WASHINGTON — As the U.S. Marine Corps begins launching the Naval Strike Missile from unmanned ground vehicles and the U.S. Navy continues installing NSM on its littoral combat ships, missile manufacturer Kongsberg is confident it can keep up with growing demand in the U.S. and around the globe.

The Navy first identified the Norwegian missile as the solution for its over-the-horizon strike needs on LCS in 2018 and in 2019 sent the missile out on its first LCS deployment to the Indo-Pacific. Additionally, the Marines announced in budget documents in February 2020 they’d use the missile as part of their expeditionary advanced base operations plans, launching it as a ground-based anti-ship missile (GBASM) from unmanned Joint Light Tactical Vehicles in a pairing they call NMESIS (Navy-Marine Corps Expeditionary Ship Interdiction System).

As the missile has proven itself in testing, others have eyed it too, with Marine leadership at one point talking about using NSM to up-arm amphibious ships that haul Marines’ weapons but have little onboard punch. In January 2021, Maj. Gen. Tracy King, who led the Navy’s expeditionary warfare directorate at the time, told reporters he wanted to put the NSM on San Antonio-class LPDs — not to turn the Marine-carriers into a surface strike ship, but rather so the enemy would have to “honor that threat” that the amphibs pose. But he said the Navy didn’t want to divert missiles from the effort to add lethality to LCSs.

At the time, King said the Navy would have to talk to Kongsberg and NSM partner Raytheon Technologies about increasing production capacity to allow for the missiles to go on both amphibs and LCSs. But Kongsberg Senior Director for Special Platforms and Missile Systems Steve Schreiber told Defense News this month the two companies are ready to keep up with demand and could quickly set up a parallel production facility if needed.

Raytheon, as the prime contractor for the U.S. Navy, is “doing the final assembly and test part of the production, and … they’re ready to do a parallel production line if it comes to that,” he said.

“Demand is not an issue. If they suddenly come out and they say we need 200 a year, 300 a year, 500 a year, we can do that,” Schreiber added.

He said Kongsberg is seeing increased demand from foreign militaries as well, in part because they want to field what the U.S. fields and in part because, based on the missile’s proven performance, “nothing can touch it right now.”

He said he expects a second production line to be set up within the next couple of years.

Asked when that might happen, Randy Kempton, NSM program director at Raytheon Missiles & Defense, told Defense News the “Raytheon NSM production line is ready to meet full-rate production needs for the U.S. Navy Over the Horizon and USMC GBASM programs, and to accommodate additional growth as needed.”

The U.S. Navy is also seeking some improvements in the missile, which would directly benefit other customers, Schreiber said.

Without disclosing the exact improvements the Navy is eyeing, he said “obviously everybody’s always looking for more range.”

“There’s issues with range — by that I mean, how do you target? But they’re always looking for more range, so more efficiency in the fuels, more efficiencies in the motors,” Schreiber continued. “The computer systems in this are pretty dang up to date, so they’re not looking at doing anything with that. They might be looking at a few other areas.”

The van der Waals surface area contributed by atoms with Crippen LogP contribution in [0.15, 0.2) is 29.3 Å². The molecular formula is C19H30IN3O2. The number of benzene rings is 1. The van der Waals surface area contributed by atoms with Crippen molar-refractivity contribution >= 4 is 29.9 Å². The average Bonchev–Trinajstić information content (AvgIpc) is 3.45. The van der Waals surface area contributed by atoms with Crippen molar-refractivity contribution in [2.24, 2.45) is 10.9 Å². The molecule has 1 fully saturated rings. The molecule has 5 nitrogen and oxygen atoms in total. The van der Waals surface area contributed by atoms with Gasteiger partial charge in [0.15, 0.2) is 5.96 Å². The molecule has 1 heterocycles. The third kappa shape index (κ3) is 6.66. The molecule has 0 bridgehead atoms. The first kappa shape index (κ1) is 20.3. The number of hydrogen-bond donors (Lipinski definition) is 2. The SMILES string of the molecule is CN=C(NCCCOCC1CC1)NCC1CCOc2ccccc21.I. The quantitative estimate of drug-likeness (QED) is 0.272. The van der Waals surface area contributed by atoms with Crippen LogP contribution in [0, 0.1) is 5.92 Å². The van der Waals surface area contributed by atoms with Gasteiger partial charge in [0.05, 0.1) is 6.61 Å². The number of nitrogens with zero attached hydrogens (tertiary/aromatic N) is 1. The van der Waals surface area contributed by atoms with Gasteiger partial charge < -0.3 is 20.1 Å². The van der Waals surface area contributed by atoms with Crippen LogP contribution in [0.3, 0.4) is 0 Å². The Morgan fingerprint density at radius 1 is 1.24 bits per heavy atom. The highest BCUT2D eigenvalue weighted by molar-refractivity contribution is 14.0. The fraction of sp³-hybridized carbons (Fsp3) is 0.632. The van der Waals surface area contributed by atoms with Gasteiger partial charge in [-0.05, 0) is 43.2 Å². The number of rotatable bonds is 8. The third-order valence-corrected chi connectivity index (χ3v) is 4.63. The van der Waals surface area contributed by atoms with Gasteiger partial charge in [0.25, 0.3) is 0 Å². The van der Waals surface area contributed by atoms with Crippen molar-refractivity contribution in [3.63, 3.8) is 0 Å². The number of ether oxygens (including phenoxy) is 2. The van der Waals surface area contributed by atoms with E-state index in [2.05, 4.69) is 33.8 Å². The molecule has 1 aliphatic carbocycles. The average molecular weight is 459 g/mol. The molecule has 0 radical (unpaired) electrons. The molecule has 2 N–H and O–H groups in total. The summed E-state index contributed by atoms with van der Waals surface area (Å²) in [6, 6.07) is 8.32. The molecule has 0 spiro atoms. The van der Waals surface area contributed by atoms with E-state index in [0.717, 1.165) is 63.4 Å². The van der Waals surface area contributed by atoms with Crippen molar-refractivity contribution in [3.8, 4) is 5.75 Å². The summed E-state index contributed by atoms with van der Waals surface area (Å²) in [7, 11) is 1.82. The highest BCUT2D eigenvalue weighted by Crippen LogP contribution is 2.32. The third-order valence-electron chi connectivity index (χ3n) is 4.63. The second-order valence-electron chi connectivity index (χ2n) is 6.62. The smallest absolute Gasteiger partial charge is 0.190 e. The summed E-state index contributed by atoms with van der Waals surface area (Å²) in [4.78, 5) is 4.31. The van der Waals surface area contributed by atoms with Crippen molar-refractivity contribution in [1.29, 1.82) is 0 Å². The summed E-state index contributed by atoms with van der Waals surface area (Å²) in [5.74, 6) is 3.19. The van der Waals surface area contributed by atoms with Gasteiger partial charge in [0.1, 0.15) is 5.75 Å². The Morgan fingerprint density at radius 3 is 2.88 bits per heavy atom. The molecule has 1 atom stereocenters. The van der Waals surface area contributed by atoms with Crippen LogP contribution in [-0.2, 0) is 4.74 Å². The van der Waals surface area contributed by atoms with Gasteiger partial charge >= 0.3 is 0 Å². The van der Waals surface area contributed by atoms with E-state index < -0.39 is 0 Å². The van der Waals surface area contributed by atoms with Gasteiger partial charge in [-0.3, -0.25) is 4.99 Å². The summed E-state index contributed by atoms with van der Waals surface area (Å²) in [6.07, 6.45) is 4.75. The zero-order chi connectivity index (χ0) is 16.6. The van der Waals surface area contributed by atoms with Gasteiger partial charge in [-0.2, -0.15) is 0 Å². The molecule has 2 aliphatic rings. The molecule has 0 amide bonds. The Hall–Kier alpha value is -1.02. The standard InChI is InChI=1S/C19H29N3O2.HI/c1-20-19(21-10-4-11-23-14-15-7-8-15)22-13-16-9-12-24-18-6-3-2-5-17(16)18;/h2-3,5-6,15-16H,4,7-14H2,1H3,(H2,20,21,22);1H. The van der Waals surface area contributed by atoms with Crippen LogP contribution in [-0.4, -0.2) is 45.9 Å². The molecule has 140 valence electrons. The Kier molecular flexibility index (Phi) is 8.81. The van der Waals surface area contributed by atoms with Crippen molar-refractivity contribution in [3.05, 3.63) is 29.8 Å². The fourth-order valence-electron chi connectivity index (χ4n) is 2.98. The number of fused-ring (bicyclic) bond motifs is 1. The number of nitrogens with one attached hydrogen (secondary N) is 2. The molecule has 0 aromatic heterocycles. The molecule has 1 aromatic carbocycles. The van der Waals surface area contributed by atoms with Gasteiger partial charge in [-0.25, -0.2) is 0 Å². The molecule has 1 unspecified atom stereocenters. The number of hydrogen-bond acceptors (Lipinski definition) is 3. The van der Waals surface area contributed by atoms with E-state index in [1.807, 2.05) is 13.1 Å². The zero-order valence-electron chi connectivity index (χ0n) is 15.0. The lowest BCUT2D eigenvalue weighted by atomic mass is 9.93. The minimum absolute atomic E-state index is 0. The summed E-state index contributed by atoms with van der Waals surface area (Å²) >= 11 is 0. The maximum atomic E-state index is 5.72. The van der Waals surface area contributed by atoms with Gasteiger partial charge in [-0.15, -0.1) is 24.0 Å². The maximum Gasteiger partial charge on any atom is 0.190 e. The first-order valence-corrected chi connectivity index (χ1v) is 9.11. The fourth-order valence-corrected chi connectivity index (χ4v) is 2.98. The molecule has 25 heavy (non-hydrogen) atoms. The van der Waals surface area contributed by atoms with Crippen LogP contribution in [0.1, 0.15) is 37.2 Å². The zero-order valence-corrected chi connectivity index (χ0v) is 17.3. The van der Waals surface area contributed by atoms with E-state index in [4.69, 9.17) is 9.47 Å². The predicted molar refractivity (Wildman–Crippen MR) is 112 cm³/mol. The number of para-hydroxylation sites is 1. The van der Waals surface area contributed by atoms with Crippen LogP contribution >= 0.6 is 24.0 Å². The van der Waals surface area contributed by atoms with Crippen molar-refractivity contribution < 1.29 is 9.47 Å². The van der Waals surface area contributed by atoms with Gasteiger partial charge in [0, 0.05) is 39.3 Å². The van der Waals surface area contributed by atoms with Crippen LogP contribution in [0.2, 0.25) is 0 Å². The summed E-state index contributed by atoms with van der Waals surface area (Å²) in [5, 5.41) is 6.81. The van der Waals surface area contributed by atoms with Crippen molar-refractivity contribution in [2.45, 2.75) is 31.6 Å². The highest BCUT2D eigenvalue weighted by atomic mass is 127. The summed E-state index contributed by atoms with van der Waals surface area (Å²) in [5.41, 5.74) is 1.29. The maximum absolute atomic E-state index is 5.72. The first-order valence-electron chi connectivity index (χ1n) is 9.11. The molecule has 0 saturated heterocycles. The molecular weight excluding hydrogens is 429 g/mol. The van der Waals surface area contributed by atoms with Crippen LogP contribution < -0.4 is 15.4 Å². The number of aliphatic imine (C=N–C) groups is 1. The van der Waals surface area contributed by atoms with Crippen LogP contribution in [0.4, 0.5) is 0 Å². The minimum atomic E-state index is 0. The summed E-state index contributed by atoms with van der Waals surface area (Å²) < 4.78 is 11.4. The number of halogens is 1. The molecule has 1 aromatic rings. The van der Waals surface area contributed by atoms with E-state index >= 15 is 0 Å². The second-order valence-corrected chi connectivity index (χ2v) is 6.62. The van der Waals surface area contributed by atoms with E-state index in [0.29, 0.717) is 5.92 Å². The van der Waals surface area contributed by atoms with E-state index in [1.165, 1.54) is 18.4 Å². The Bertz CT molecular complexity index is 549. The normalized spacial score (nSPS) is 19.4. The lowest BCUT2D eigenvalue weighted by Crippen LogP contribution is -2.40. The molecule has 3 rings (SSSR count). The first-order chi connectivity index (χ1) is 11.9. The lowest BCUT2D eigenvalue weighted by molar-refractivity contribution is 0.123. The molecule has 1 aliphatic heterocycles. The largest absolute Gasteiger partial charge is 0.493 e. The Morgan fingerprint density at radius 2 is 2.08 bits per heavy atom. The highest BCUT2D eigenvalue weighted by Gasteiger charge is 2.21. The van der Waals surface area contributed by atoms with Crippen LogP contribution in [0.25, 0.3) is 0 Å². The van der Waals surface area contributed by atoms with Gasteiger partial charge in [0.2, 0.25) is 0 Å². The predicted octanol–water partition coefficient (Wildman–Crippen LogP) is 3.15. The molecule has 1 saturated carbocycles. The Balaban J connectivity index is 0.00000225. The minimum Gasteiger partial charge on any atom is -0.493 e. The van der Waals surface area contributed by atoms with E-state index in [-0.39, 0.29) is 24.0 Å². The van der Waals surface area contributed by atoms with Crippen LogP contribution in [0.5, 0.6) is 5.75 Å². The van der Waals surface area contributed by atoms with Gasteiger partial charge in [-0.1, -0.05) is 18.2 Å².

Noting the Norwegian, Polish, Malaysian and Japanese forces are using versions of the missile today, he said “they’re all leveraging each other and capabilities to improve, to always keep improving.”

The U.S. Navy is continuing to install the missile on its LCSs and is proceeding through operational test and evaluation with the over-the-horizon missile.

The Marine Corps announced in April that it shot the missile for the first time as part of NMESIS, just 14 months after announcing the idea in its budget documents.

In August, during sea services’ Large Scale Exercise 2021 event, NMESIS shot at a decommissioned frigate and helped sink the ship from its location in Hawaii, with top Navy and Marine Corps leadership on hand to witness the first-of-its-kind event.

“There was an awful lot of leadership out there in Hawaii, and when it went off the rails and then when it hit, when the bullseye happened, all the Marines were cheering. It was great, it was pretty exciting,” Schreiber said.

It’s unclear how quickly the Marines will move in buying the missile to field with operational units for experimentation. The service requested 29 in its fiscal 2022 budget and 35 more in its unfunded requirements list — with 64 being the total needed to equip two medium-range missile batteries in the 3rd Marine Littoral Regiment, the first unit created under the commandant’s Force Design 2030 effort to reflect how the service will operate in the future.

Congress is still working through the defense appropriations and authorization processes.

Megan Eckstein is the naval warfare reporter at Defense News. She has covered military news since 2009, with a focus on U.S. Navy and Marine Corps operations, acquisition programs, and budgets. She has reported from four geographic fleets and is happiest when she’s filing stories from a ship. Megan is a University of Maryland alumna.

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